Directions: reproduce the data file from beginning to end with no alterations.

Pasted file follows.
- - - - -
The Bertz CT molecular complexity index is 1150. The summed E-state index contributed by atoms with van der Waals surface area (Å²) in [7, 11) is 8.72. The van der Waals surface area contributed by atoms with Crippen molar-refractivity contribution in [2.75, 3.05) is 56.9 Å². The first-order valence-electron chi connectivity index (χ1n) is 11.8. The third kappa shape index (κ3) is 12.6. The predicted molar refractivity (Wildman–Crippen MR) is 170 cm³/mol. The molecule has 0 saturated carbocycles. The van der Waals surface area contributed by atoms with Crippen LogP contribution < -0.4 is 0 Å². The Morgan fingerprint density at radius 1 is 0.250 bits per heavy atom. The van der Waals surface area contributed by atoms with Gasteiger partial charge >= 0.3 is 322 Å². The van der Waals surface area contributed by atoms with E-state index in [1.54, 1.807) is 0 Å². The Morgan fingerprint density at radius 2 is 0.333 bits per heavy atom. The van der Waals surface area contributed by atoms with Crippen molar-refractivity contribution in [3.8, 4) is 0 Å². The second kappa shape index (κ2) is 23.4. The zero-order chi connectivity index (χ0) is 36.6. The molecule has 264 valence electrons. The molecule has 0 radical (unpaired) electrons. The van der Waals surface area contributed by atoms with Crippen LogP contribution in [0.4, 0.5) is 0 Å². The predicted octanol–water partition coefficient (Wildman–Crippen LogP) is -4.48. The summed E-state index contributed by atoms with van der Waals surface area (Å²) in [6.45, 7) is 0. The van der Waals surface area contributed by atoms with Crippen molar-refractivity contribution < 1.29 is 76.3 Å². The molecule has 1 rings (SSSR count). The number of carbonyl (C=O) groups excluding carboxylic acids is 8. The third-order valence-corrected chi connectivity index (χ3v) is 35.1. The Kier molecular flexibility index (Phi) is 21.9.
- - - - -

The Bertz CT molecular complexity index is 1150. The summed E-state index contributed by atoms with van der Waals surface area (Å²) in [7, 11) is 8.72. The van der Waals surface area contributed by atoms with Crippen molar-refractivity contribution in [2.75, 3.05) is 56.9 Å². The first-order valence-electron chi connectivity index (χ1n) is 11.8. The third kappa shape index (κ3) is 12.6. The predicted molar refractivity (Wildman–Crippen MR) is 170 cm³/mol. The molecule has 0 saturated carbocycles. The van der Waals surface area contributed by atoms with Crippen LogP contribution < -0.4 is 0 Å². The Morgan fingerprint density at radius 1 is 0.250 bits per heavy atom. The van der Waals surface area contributed by atoms with Gasteiger partial charge >= 0.3 is 322 Å². The van der Waals surface area contributed by atoms with E-state index in [1.54, 1.807) is 0 Å². The Morgan fingerprint density at radius 2 is 0.333 bits per heavy atom. The van der Waals surface area contributed by atoms with Crippen molar-refractivity contribution in [3.8, 4) is 0 Å². The second kappa shape index (κ2) is 23.4. The zero-order chi connectivity index (χ0) is 36.6. The molecule has 264 valence electrons. The molecule has 0 radical (unpaired) electrons. The van der Waals surface area contributed by atoms with Crippen LogP contribution in [0.4, 0.5) is 0 Å². The predicted octanol–water partition coefficient (Wildman–Crippen LogP) is -4.48. The summed E-state index contributed by atoms with van der Waals surface area (Å²) in [6.45, 7) is 0. The van der Waals surface area contributed by atoms with Crippen molar-refractivity contribution < 1.29 is 76.3 Å². The molecule has 1 rings (SSSR count). The number of carbonyl (C=O) groups excluding carboxylic acids is 8. The third-order valence-corrected chi connectivity index (χ3v) is 35.1. The Kier molecular flexibility index (Phi) is 21.9.